Synaptic potentiation in the nociceptive amygdala following fear learning in mice
1 Department of Neuroscience, Jikei University School of Medicine, Tokyo 105-8461, Japan
2 Precursory Research for Embryonic Science and Technology (PRESTO), Japan Science and Technology Agency, Kawaguchi, Saitama 332-0012, Japan
3 Department of Pathophysiology and Therapeutics, School of Pharmacy and Pharmaceutical Sciences, Hoshi University, Tokyo 142-8501, Japan
4 Department of Anesthetics, Jikei University School of Medicine, Tokyo 105-8461, Japan
5 Nagoya University Graduate School of Medicine, Nagoya 466-8550, Japan
Molecular Brain 2013, 6:11 doi:10.1186/1756-6606-6-11Published: 1 March 2013
Pavlovian fear conditioning is a classical form of associative learning, which depends on associative synaptic plasticity in the amygdala. Recent findings suggest that the central amygdala (CeA) plays an active role in the acquisition of fear learning. However, little is known about the synaptic properties of the CeA in fear learning. The capsular part of the central amygdala (CeC) receives direct nociceptive information from the external part of the lateral parabrachial nucleus (lPB), as well as highly processed polymodal signals from the basolateral nucleus of the amygdala (BLA). Therefore, we focused on CeC as a convergence point for polymodal BLA signals and nociceptive lPB signals, and explored the synaptic regulation of these pathways in fear conditioning.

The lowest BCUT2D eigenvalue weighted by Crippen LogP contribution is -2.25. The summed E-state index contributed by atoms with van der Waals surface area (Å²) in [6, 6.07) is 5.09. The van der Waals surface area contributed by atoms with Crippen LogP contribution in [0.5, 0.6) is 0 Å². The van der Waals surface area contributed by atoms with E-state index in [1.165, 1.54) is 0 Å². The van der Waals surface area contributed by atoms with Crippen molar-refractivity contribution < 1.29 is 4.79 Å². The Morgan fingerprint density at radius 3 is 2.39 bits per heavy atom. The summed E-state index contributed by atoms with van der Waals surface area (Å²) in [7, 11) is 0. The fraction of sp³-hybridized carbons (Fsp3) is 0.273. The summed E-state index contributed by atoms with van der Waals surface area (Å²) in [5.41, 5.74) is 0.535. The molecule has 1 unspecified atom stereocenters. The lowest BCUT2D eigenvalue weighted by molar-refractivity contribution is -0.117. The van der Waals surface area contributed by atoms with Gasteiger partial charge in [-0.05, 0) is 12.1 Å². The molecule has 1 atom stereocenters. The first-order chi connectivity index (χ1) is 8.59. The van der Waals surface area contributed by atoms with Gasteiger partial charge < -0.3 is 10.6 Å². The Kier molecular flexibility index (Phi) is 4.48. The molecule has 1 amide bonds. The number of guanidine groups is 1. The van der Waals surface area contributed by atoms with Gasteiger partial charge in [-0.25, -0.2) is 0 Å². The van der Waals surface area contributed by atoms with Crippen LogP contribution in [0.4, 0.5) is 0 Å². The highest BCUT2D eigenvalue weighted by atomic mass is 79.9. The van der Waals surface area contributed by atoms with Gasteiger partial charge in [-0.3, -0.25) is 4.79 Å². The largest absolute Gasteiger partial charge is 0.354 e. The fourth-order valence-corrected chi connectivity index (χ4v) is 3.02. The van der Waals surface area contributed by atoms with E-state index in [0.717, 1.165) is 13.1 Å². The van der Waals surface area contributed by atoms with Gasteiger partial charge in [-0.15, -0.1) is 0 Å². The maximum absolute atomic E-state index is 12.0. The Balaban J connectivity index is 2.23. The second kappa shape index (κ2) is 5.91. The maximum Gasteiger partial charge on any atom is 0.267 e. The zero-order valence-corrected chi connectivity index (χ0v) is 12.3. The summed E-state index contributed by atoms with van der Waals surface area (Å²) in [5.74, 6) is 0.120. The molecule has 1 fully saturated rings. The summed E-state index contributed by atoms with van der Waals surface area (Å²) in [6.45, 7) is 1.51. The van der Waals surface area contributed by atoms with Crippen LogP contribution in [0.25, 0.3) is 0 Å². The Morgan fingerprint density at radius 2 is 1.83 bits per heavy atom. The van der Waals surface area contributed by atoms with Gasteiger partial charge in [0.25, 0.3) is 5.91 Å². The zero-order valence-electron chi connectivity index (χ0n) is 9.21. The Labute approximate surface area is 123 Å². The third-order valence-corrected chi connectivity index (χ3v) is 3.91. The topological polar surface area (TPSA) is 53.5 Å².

In this study, we show that fear conditioning results in synaptic potentiation in both lPB-CeC and BLA-CeC synapses. This potentiation is dependent on associative fear learning, rather than on nociceptive or sensory experience, or fear memory retrieval. The synaptic weight of the lPB-CeC and BLA-CeC pathways is correlated in fear-conditioned mice, suggesting that fear learning may induce activity-dependent heterosynaptic interactions between lPB-CeC and BLA-CeC pathways. This synaptic potentiation is associated with both postsynaptic and presynaptic changes in the lPB-CeC and BLA-CeC synapses.
These results indicate that the CeC may provide an important locus of Pavlovian association, integrating direct nociceptive signals with polymodal sensory signals. In addition to the well-established plasticity of the lateral amygdala, the multi-step nature of this association system contributes to the highly orchestrated tuning of fear learning.